Cool for about a half hour but interest soon exhausts. Tron Legacy does not have enough “games” and as a result is not exciting enough. It opens well in the Earth scenes with corporate misdeeds and world economics intrigue, and once its hero is zapped in, has immediate fight to the death battles in the virtual world. But while the rest of this expensive production looks fantastic as a big-screen composite, it loses sense beyond its surface prime ideas. In the virtual “grid,” Jeff Bridges has been allowed to act in different incarnations as both good and evil. Never a generic actor, Bridges’ improv is in ways pitched somewhere between Lebowski and H.G. Wells for the Microsoft generation. Garrett Hedlund plays the good version’s son, and as an actor he is no lackey, as he brings sturdy heroic rebellion to his role. But character depth is moribund.
The videogame was a favorite as a kid. Four subgames were repeated with increasing difficulty onto each next new level: The tower with rapid-multiplying arachnids, a brick-breaker cone, the battle tanks with a diamond warp at the center of the labyrinth, and a gladiatorial arena where fluorescent motorcycles plant their own crash walls for opponents to fatally collide. The game did not feature the disc boomerang battle, although that made it into the 1982 film “Tron” and into this 2010 film.
With “Tron Legacy” you would have figured that they would have tested Sam Flynn (Hedlund) through all the games that didn’t make it into the 1982 “Tron,” but besides the disc boomerang you only get the fluorescent motorcycles battle – the best set piece of the movie. Instead, what we get is a dad and son reunion “drama,” followed by their disputes on whether or not to escape from Tron and return to the real world. Dad has an evil doppelganger named Clu out to destroy them both. It’s been a long hideout for Dad, who has been able to rest along with a sexless female companion, in a fluorescent and floor-lit “2001: A Space Odyssey” sanctuary (talk about genius programming while stuck inside the program). His commitments are to his son and to the utopia he was trying to achieve in the virtual world before his ideals were snatched.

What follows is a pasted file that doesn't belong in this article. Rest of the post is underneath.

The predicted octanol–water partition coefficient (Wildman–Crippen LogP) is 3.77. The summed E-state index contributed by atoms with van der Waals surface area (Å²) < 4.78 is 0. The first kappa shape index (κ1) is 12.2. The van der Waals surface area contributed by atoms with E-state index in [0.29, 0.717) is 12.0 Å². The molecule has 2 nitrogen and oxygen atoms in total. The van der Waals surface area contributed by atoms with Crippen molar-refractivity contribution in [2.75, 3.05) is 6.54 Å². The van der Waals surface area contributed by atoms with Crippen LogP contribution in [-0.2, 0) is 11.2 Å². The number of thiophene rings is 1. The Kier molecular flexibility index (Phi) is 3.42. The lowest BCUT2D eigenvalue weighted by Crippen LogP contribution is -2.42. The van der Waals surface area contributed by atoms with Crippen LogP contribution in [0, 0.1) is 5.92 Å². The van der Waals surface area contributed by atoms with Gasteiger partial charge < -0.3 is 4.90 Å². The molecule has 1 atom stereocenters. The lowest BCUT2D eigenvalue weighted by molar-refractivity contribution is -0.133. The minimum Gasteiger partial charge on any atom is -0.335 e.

The thing about this theme of lost utopia and turncoat program stuff is that we never get a glimpse on the kind of utopia Bridges is talking about. “Tron Legacy” might be a visually imaginative creation but it’s not a place of beauty like “2001,” “Close Encounters of the Third Kind,” “The Man Who Fell to Earth,” “Inception,” or the end of “Dark City.” It is a dystopian universe built for gladiators. Which wouldn’t be a bad thing as entertainment had it just been exciting. Later on, there is a light-saber duel that turns Sam into Luke Skywalker, and then… some forgettable escape-the-Matrix kind of action.
You can shower the visual effects with endless compliments but in truth the best contribution is the symphonic-techno score by Daft Punk. The music makes an attempt to suffuse with a sense of ominous in the same way that the “The Dark Knight” used music to underscore its atmosphere. IMAX shows will be presented in 3D, and although it’s a better 3D job than most, it’s still redundant – like watching a movie under a dim bulb.
127 minutes. Rated PG.
SCI-FI & FANTASY / TECHNOLOGY / 3D HEADACHES
Film Cousins: “2001: A Space Odyssey” (1968); “Tron” (1982); “Brainstorm” (1983); “Inception” (2010).